I have seen many scapes done with round and flat stones and as long as it is does securely it works great cause the round rocks make taller caves and the flat rocks make wider caves. I did flat rocks with lace rock for Mbuna and it was awesome, won tank of the month a few times even. ;)

    If you are doing a lot of rocks a few things to consider are.... putting eggcrate along the bottom of the tank to help dispear the static weight and the kinetic weight if/when a rock falls. This also helps if you get diggers because you stack the rock directly onto the eggcrate and then add the substrate. (man is wish all my 72g build pictures weren't gone, stupid photobucket!) Also you may want to secure some rocks together with reef epoxy but not all the rocks, do it in sections so you can remove them and rearrange them. This is also where using the expensive lace rock came in handy because it was so course that it didn't slip off one another easily. You can get that same effect from lava rock though and it's cheap.
     
  9. Doug Romine

    Doug Romine AC Members

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    I am really leaning to Mbuna, I am looking for some colorful fish and these guys seem pretty awesome. I have not completely made up my mind though so if anyone has some good stocking suggestions I am open to opinions. It does have to be african cichlids, just not sure which kind.
     
  10. myswtsins

    myswtsins Global Moderator
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    This would be so much easier if all my picture links weren't broken cause I would refer you to my 72g planning, building, stocking, running threads that I invested so much time into. I shake my fist at you photobucket! *clears throat* Anyways...

    Mbunas are beautiful fish and can be quite enjoyable. Things to be aware of though... a 60g is about the smallest you want to do a mixed Mbuna tank in. They are SUPER aggressive once they mature. To get the most color with the least amount of headaches I'd suggest something like a demasoni tank maybe with some yellow labs or syno cats. Or a Saulosi, rusties and syno cats. My favorite mix is yellow labs and acei but with you're tank only being 12" front to back I wouldn't suggest acei. If you really want to go with Mbunas take it from me, get a bigger tank. You do that now and everything else will be MUCH easier! I wish I went bigger than a 72g for my mixed mbuna tank or just did labs and acei, maybe rusties too and syno cats.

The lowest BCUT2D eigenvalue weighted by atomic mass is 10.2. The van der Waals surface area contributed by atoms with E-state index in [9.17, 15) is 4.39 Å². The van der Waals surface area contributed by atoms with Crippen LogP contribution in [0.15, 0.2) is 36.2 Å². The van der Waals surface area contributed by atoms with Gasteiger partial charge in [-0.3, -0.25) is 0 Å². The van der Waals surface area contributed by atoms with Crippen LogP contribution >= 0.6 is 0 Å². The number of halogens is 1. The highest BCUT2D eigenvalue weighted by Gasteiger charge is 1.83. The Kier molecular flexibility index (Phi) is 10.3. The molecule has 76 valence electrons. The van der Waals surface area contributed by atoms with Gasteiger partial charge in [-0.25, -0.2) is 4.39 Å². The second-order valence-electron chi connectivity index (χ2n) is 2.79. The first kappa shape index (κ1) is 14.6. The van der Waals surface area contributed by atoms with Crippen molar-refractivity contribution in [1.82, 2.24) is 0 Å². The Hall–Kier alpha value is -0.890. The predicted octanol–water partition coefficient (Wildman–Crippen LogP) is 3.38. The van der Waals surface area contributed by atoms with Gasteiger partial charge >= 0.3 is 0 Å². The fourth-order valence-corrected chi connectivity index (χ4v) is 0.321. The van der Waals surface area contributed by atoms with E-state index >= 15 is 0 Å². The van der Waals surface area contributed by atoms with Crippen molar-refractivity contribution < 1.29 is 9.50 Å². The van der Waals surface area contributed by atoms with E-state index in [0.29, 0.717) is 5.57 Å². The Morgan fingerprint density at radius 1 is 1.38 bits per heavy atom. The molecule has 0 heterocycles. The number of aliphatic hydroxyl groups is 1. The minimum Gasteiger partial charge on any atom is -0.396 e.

If you do a more mixed species tank be prepared to do a fishless cycle then buy a ton of young fish to grow up and then divide them into breeding groups of 1 male to at least 3 females (more females better) and then possibly have to change the stock or individual fish many times till you get a group that works well. A good local fish store is so helpful here, mine would not do ANY trades or donations EVER. Or you can go with an all male display, same idea with cycling then buying tons of fish but then separating them into best males only while keeping some back-up in case of death or one being too much of a bully. I find this way even harder though. And I could go on and on but I'll leave it at that for now till you decide if you even want them lol.

    No matter what african cichlids you pick be prepared for work. Either dealing with aggression, switching fish in and out, time-outs for fish, rearranging the tank, tons of water changes, slow growing fish etc etc etc They can be big commitments but very rewarding as well.